Publications, opinions, and speeches
How policy-makers can help Canadians build financial security
Published on 01/03/2019
Canada’s economy is doing well, our unemployment rate is at its lowest level in decades, and the average net worth of Canadians is increasing.
If we look more closely at the financial health of Canadian households, though, the numbers tell a contrasting story. Technological change, globalization and automation have transformed Canada’s labour market, and rising rates of precarious work are causing income volatility and making it harder for households to manage.
A 2017 Ipsos Reid survey commissioned by TD Bank showed that 37 percent of working-age Canadians are experiencing month-to-month income volatility, with 3.3 million experiencing income swings of 25 percent or more. The same TD Bank survey showed that 23 percent of Canadian adults have delayed buying food because they could not afford it.
With stretched finances, Canadians are not able to save for short-term emergencies, let alone their retirement. Canadian Payroll Association research indicates that 44 percent of Canadians are living from paycheque to paycheque. An estimated 24 percent of Canadian adults do not save, and 50 percent of households lack savings to live for three months above the poverty threshold. Meanwhile, 62 percent of workers are not covered by a registered pension plan, and the median retirement savings of Canadians aged 55 to 64 without workplace pensions is only $3,000.
This level of household financial insecurity increases pressure on Canada’s social safety net and our health care system. Financial woes also compound social and economic exclusion and may be contributing to rising rates of social unrest worldwide.
Policy-makers cannot assume Canada is immune to these ills. They need to provide practical solutions to help Canadians buffer financial risks and build a secure financial foundation for today and the future. This means modernizing and filling gaps in our existing social architecture. To this end, we are proposing three evidence-driven, policy-ready ideas for governments to consider.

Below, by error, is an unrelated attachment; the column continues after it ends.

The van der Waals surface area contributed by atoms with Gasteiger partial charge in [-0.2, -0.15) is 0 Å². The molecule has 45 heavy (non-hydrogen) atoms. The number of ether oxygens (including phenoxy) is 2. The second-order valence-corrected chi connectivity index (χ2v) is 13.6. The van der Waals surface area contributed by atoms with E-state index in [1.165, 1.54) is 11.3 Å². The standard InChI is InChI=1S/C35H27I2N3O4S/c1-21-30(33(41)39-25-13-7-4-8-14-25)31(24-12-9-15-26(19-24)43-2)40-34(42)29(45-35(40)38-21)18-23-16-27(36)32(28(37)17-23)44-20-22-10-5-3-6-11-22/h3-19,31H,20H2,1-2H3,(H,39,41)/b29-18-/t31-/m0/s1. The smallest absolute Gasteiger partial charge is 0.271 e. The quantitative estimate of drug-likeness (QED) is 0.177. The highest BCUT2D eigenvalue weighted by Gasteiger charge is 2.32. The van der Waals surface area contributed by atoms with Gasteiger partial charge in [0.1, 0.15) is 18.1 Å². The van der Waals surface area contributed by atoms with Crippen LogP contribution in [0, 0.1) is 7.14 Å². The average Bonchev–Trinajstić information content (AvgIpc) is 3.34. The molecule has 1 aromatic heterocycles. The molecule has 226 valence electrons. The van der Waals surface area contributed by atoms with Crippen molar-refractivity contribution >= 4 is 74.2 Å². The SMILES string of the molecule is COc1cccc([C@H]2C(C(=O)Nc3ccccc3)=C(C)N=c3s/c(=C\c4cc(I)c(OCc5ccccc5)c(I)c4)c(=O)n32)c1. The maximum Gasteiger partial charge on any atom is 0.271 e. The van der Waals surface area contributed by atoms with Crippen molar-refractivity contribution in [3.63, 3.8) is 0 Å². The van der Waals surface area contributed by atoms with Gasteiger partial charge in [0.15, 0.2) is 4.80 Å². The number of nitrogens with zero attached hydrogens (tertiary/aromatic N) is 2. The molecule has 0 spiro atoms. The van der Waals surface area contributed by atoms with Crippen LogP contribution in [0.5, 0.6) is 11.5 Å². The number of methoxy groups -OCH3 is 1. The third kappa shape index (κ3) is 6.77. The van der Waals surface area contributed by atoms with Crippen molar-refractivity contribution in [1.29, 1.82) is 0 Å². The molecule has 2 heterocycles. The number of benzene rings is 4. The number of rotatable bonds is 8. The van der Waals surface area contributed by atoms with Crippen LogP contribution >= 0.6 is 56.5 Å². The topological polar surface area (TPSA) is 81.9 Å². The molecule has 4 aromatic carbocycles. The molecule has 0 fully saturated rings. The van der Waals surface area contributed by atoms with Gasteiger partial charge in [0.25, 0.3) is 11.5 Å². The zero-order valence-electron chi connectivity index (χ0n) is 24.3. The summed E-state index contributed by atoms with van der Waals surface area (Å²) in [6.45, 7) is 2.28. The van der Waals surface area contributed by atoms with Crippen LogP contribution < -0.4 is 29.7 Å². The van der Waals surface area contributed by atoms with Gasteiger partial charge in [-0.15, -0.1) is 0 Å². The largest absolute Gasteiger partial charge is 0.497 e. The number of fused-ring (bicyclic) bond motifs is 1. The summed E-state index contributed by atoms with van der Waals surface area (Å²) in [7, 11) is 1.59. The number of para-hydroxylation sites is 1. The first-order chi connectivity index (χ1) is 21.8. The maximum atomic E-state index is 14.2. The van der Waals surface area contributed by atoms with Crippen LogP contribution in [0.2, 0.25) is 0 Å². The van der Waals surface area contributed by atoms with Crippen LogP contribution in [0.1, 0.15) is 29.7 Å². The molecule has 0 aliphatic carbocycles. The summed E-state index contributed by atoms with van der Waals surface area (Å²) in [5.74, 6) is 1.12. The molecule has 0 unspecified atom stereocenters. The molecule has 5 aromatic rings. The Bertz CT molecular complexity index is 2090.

1. Establish sustainable community financial help services for vulnerable Canadians
When financial problems hit, there are few places low- and modest-income Canadians can turn for relevant, expert financial help. Mainstream financial service providers tailor their products, services and advice for middle- and higher-income Canadians, while nonprofit and government service providers are not mandated, trained or funded to provide the financial help needed.
International evidence shows that community financial help services can effectively fill this gap, however, and large-scale pilots are already operating across Canada. With federal and Ontario government funding, Prosper Canada has been working with nonprofit Financial Empowerment Champion (FEC) partners in 14 communities to provide financial help services to vulnerable Canadians. According to unpublished monitoring data from three Prosper Canada pilot projects still under way, in three years, these services have helped over 251,000 individuals to improve their financial capability and health; 100,000 people to access $292 million in new income through tax filing and benefits assistance; 89,000 to participate in financial education; and 33,000 to access one-on-one financial help. Renewing and expanding this successful model will enable more Canadians to build their financial health.
Governments can also leverage this local capacity to build financial help into large-scale public services that vulnerable people use. Cities across the United States are integrating local financial empowerment centre services into other city programs with the help of the Cities for Financial Empowerment (CFE) Fund. In Canada, demand is growing for similar assistance. Toronto and Edmonton municipal governments are working with Prosper Canada to develop their own projects, and nine more cities are interested. Investments in technical assistance to municipal governments can accelerate this process.